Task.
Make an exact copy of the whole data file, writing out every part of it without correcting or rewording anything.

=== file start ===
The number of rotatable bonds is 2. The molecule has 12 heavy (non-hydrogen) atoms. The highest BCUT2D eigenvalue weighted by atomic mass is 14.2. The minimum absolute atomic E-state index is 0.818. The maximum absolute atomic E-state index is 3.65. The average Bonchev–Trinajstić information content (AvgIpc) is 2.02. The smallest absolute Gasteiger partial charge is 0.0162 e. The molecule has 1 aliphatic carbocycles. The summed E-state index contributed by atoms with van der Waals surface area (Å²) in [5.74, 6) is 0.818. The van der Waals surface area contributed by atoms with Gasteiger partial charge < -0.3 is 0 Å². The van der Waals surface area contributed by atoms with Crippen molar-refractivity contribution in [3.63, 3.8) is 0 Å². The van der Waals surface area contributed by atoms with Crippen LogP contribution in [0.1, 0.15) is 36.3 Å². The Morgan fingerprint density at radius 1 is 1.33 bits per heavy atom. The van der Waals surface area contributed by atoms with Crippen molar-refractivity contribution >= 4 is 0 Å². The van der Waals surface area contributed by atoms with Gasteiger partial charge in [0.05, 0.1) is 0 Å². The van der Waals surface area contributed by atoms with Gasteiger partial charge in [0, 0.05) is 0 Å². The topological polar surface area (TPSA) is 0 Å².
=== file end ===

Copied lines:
The number of rotatable bonds is 2. The molecule has 12 heavy (non-hydrogen) atoms. The highest BCUT2D eigenvalue weighted by atomic mass is 14.2. The minimum absolute atomic E-state index is 0.818. The maximum absolute atomic E-state index is 3.65. The average Bonchev–Trinajstić information content (AvgIpc) is 2.02. The smallest absolute Gasteiger partial charge is 0.0162 e. The molecule has 1 aliphatic carbocycles. The summed E-state index contributed by atoms with van der Waals surface area (Å²) in [5.74, 6) is 0.818. The van der Waals surface area contributed by atoms with Gasteiger partial charge < -0.3 is 0 Å². The van der Waals surface area contributed by atoms with Crippen molar-refractivity contribution in [3.63, 3.8) is 0 Å². The van der Waals surface area contributed by atoms with Crippen LogP contribution in [0.1, 0.15) is 36.3 Å². The Morgan fingerprint density at radius 1 is 1.33 bits per heavy atom. The van der Waals surface area contributed by atoms with Crippen molar-refractivity contribution >= 4 is 0 Å². The van der Waals surface area contributed by atoms with Gasteiger partial charge in [0.05, 0.1) is 0 Å². The van der Waals surface area contributed by atoms with Gasteiger partial charge in [0, 0.05) is 0 Å². The topological polar surface area (TPSA) is 0 Å².